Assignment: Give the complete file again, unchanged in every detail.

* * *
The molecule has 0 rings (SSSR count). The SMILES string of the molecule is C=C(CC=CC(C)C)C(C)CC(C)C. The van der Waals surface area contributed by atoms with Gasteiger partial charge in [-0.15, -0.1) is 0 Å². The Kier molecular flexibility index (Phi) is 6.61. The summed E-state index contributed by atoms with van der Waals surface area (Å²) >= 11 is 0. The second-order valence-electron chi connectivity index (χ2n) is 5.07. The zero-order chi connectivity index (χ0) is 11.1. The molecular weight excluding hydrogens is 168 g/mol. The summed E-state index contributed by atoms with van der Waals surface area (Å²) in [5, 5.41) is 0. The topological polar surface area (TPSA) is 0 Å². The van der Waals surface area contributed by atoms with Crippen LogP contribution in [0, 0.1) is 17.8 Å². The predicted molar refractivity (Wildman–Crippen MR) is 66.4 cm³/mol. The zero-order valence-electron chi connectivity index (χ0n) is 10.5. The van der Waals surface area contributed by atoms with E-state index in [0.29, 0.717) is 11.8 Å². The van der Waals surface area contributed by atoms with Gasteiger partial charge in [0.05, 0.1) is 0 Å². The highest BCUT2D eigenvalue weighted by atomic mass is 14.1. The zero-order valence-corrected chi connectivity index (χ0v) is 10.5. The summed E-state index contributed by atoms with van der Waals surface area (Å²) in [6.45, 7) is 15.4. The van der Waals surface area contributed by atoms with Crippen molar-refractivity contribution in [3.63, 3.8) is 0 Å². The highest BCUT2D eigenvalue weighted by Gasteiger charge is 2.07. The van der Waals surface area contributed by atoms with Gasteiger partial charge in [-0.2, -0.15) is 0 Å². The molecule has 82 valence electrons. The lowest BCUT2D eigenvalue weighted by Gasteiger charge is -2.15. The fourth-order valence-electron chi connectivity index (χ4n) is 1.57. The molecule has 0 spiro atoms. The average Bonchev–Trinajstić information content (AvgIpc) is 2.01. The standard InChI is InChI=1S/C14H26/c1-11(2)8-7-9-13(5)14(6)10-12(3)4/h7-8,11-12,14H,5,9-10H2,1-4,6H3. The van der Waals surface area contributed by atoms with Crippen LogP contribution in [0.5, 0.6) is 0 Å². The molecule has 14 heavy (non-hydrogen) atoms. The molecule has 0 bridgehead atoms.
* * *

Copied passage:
The molecule has 0 rings (SSSR count). The SMILES string of the molecule is C=C(CC=CC(C)C)C(C)CC(C)C. The van der Waals surface area contributed by atoms with Gasteiger partial charge in [-0.15, -0.1) is 0 Å². The Kier molecular flexibility index (Phi) is 6.61. The summed E-state index contributed by atoms with van der Waals surface area (Å²) >= 11 is 0. The second-order valence-electron chi connectivity index (χ2n) is 5.07. The zero-order chi connectivity index (χ0) is 11.1. The molecular weight excluding hydrogens is 168 g/mol. The summed E-state index contributed by atoms with van der Waals surface area (Å²) in [5, 5.41) is 0. The topological polar surface area (TPSA) is 0 Å². The van der Waals surface area contributed by atoms with Crippen LogP contribution in [0, 0.1) is 17.8 Å². The predicted molar refractivity (Wildman–Crippen MR) is 66.4 cm³/mol. The zero-order valence-electron chi connectivity index (χ0n) is 10.5. The van der Waals surface area contributed by atoms with E-state index in [0.29, 0.717) is 11.8 Å². The van der Waals surface area contributed by atoms with Gasteiger partial charge in [0.05, 0.1) is 0 Å². The highest BCUT2D eigenvalue weighted by atomic mass is 14.1. The zero-order valence-corrected chi connectivity index (χ0v) is 10.5. The summed E-state index contributed by atoms with van der Waals surface area (Å²) in [6.45, 7) is 15.4. The van der Waals surface area contributed by atoms with Crippen molar-refractivity contribution in [3.63, 3.8) is 0 Å². The highest BCUT2D eigenvalue weighted by Gasteiger charge is 2.07. The van der Waals surface area contributed by atoms with Gasteiger partial charge in [-0.2, -0.15) is 0 Å². The molecule has 82 valence electrons. The lowest BCUT2D eigenvalue weighted by Gasteiger charge is -2.15. The fourth-order valence-electron chi connectivity index (χ4n) is 1.57. The molecule has 0 spiro atoms. The average Bonchev–Trinajstić information content (AvgIpc) is 2.01. The standard InChI is InChI=1S/C14H26/c1-11(2)8-7-9-13(5)14(6)10-12(3)4/h7-8,11-12,14H,5,9-10H2,1-4,6H3. The van der Waals surface area contributed by atoms with Crippen LogP contribution in [0.5, 0.6) is 0 Å². The molecule has 14 heavy (non-hydrogen) atoms. The molecule has 0 bridgehead atoms.